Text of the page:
Around that time, Floyd caught the bug of his biggest sickness– the motorcycle. As a teen, Floyd got his first Excelsior, and by the mid-1910′s he was racing. He also took his money as a successful car dealer, and opened his own Harley-Davidson dealership in Greeley, Colorado. Before long he had won several championships and broken several records on two wheels. Clymer never met a motorcycle he didn’t like. Around this time, Floyd took his first step in publishing, with his “Motorcycle Topics” magazine.
Clymer took a break from cars and motorcycles in the late 1920′s, when he was convincted of mail fraud. He prosecutor had offered him a chance to plead guilty and avoid prison but Floyd felt he was innocent and refused to admit a crime he didn’t commit. Instead, he served over a years hard time in the federal penitentiary at Leavenworth— where he was forced to do things like leave prison occassionally to participate in local races. The warden must have loved bikes too.
When he got out of the big house, Floyd dusted himself off and kept on keeping on with his adventures. He moved to Los Angeles where a fellow short-track racer, Al Crocker, gave him a shot and let him take over the West Coast Indian Motorcycle distributorship. Clymer was back in the races.
Never one to let his passion for cars linger, in June of 1926 he took his Imperial and drove the 702 miles from Denver to Kansas city in 13 hours and 56 minutes– telling the story of this rutted road adventure with words and pictures that he would eventually publish.
Clymer loved Hollywood and in the 1930s he commonly loaned cars and bikes to the movie studios for use in movies. Clymer also allowed movie stars to ride bikes on loan from his Indian dealership in exchange for making sure that publicity shots of the stars riding the bikes could be used in his advertising.
Through the years, Floyd published quite a few great books, including my other find: “Treasury of Early American Automobiles.” His topics related to the car, ranged from history, maintenance to racing. By 1961 his writing was so successful, that he started his own publication– Automobile Topics.
The next time you’re on a family trip to an old bookstore, check out some of Floyds stuff. Since you can’t likely pull off magic either, you’ll at least enjoy checking out Floyds.
NOTE TO FAMILY: I really did love our time together.
June 7th, 2008
When you hit the road, sometimes it slaps you back with surprises that you just don’t plan for. No, not just the backhand of $4.30 a gallon– or the below the belt shot of a tire blow out– im talking a good “thanks I needed that” slap…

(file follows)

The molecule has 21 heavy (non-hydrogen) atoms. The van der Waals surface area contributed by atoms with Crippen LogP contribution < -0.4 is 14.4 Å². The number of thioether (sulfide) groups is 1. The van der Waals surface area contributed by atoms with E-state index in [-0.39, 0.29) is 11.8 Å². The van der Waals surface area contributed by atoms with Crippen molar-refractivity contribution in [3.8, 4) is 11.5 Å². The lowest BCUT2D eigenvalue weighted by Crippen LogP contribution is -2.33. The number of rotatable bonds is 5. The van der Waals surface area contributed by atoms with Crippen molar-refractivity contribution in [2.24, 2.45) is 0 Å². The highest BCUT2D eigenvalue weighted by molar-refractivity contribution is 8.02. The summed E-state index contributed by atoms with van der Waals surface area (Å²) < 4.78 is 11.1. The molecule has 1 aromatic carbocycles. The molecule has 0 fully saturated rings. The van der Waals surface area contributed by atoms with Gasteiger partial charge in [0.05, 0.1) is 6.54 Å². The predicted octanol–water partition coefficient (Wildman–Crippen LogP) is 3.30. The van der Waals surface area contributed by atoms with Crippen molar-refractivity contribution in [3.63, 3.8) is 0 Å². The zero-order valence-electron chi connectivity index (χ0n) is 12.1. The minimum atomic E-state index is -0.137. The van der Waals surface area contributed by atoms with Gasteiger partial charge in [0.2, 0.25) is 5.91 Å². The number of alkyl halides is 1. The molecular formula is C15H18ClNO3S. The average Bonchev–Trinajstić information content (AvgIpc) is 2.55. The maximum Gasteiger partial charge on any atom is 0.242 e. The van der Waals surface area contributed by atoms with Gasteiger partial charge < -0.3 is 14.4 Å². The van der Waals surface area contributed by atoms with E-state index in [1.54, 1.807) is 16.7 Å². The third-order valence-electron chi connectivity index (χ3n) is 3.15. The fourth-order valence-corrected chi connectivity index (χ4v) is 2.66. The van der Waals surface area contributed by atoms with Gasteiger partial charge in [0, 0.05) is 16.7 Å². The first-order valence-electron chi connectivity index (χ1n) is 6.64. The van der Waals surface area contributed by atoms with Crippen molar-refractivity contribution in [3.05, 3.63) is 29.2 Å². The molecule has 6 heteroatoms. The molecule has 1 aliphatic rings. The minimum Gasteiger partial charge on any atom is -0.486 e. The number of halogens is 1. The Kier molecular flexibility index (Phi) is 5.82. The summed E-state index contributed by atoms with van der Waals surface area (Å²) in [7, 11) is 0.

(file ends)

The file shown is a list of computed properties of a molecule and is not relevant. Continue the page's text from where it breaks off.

Today the wife, daughter and I took a drive up to Fort Bragg to pick up the body of the future “Famous in Peace. Distinguished in Battle” 1930 Ford Model A Roaster project.
Im building this car as a salute to the tank mechanics of WWII, who came back from the war, took and improvised what they knew, and hit the salt flats. This car will be build era correct to the late 40′s and powered by an old Cadillac flathead tank motor that i found (interesting, as these motors sat angled in the tanks, so the intake is angled.) I’ve still got probably a year or two of parts finding to accomplish, but today i enjoyed staring at the body today and dreaming….
While day dreaming about the car on the way home, a side track reminded me that World War II wasnt just about the men in the military that im saluting with the car. Driving past Richmond, we noticed the “Rosie the Riveter Memorial,” which i had no idea about until then…
This memorial is a salute to the women who played a major part in America winning the war. You see, at its peak, 12 MILLION men served in the war– and there were over 11 MILLION draftees. A major challenge was that normally most of those 11 million drafted guys would have served in normal jobs, had it not been for Uncle Sams letter of calling. Thus, who would run the factories? We had millions of men to fire the big guns at the enemy, but who would build those guns and their bullets?
The Great America Propoganda Machine spoke and the women of America came to our rescue. The psychologically crafted advertising played on ladies patriotism, motherly instinct, and made supporting the war machine the glamourous thing to do. Rosie the Riveter was created (and made famous by Norman Rockwell) and shown as the ideal American women– patriotic, loyal, and a hard worker. Rosie was a media success and the ladies of the country responded. 6 million women exchanged their jobs home making with new war making duties.
Richmond, CA was a Mecca of sorts for the American war building machine. During the military ramp up years, the population of Richmond swelled from 20,000 to over 100,000– and many of them were women brought in to work. The mess hall feeding this Richmond war machine was the Ford Assembly Plant. When the war began, President Roosevelt ordered a halt to auto production during the war and this plant helped build about 50,000 jeeps and over 90,000 tanks and other military vehicles. While falling apart, the soul of this Alfred Kahn designed plant still glows…
The center point of the memorial itself is a metal structure that has a bunch of quotes and pictures…
Also in this area is the Kaiser Shipyard #3, which was used for major war ship production. Kaiser made history not only in naval production, but they also built the first onsite company child care centers (24×7 even) for working mothers in the country.
It took the entire country to win the war. That said, once the war was won– our men came home, and companies must have decided that welding, riveting and overall hard work left our ladies hands too rough. No longer necessary, approx 6 million were laid off and sent home to help build the next big project– the June Cleaver Stepford Wife.
It was a good day in the bay…
- scott noteboom
June 1st, 2008